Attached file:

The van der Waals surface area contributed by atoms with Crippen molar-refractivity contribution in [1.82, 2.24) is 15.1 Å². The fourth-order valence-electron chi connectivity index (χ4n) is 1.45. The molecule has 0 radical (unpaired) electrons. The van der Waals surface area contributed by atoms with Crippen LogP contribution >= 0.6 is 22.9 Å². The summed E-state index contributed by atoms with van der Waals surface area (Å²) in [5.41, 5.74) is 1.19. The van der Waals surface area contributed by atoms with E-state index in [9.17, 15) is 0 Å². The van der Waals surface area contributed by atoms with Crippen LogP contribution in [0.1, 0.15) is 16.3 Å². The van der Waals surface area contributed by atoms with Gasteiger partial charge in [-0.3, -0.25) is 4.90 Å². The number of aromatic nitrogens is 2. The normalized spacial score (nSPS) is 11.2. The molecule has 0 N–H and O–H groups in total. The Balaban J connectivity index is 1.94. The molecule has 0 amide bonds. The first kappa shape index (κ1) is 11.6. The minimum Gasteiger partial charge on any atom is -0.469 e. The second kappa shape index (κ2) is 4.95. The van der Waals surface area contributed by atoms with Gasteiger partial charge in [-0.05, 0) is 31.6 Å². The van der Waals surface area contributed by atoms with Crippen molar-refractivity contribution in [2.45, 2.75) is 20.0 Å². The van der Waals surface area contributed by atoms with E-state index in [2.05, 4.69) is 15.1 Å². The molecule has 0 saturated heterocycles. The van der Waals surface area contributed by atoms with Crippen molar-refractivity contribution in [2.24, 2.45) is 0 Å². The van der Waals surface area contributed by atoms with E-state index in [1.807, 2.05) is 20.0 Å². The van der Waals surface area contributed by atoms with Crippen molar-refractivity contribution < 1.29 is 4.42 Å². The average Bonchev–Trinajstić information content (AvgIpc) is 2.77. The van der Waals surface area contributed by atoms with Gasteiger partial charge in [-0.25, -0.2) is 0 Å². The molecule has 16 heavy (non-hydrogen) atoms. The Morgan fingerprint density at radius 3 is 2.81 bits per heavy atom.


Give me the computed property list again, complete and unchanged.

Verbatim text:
The van der Waals surface area contributed by atoms with Crippen molar-refractivity contribution in [1.82, 2.24) is 15.1 Å². The fourth-order valence-electron chi connectivity index (χ4n) is 1.45. The molecule has 0 radical (unpaired) electrons. The van der Waals surface area contributed by atoms with Crippen LogP contribution >= 0.6 is 22.9 Å². The summed E-state index contributed by atoms with van der Waals surface area (Å²) in [5.41, 5.74) is 1.19. The van der Waals surface area contributed by atoms with E-state index in [9.17, 15) is 0 Å². The van der Waals surface area contributed by atoms with Crippen LogP contribution in [0.1, 0.15) is 16.3 Å². The van der Waals surface area contributed by atoms with Gasteiger partial charge in [-0.3, -0.25) is 4.90 Å². The number of aromatic nitrogens is 2. The normalized spacial score (nSPS) is 11.2. The molecule has 0 N–H and O–H groups in total. The Balaban J connectivity index is 1.94. The molecule has 0 amide bonds. The first kappa shape index (κ1) is 11.6. The minimum Gasteiger partial charge on any atom is -0.469 e. The second kappa shape index (κ2) is 4.95. The van der Waals surface area contributed by atoms with Gasteiger partial charge in [-0.05, 0) is 31.6 Å². The van der Waals surface area contributed by atoms with Crippen molar-refractivity contribution in [2.45, 2.75) is 20.0 Å². The van der Waals surface area contributed by atoms with E-state index in [2.05, 4.69) is 15.1 Å². The molecule has 0 saturated heterocycles. The van der Waals surface area contributed by atoms with Crippen molar-refractivity contribution in [2.24, 2.45) is 0 Å². The van der Waals surface area contributed by atoms with E-state index in [1.807, 2.05) is 20.0 Å². The van der Waals surface area contributed by atoms with Crippen molar-refractivity contribution < 1.29 is 4.42 Å². The average Bonchev–Trinajstić information content (AvgIpc) is 2.77. The van der Waals surface area contributed by atoms with Gasteiger partial charge in [-0.25, -0.2) is 0 Å². The molecule has 16 heavy (non-hydrogen) atoms. The Morgan fingerprint density at radius 3 is 2.81 bits per heavy atom.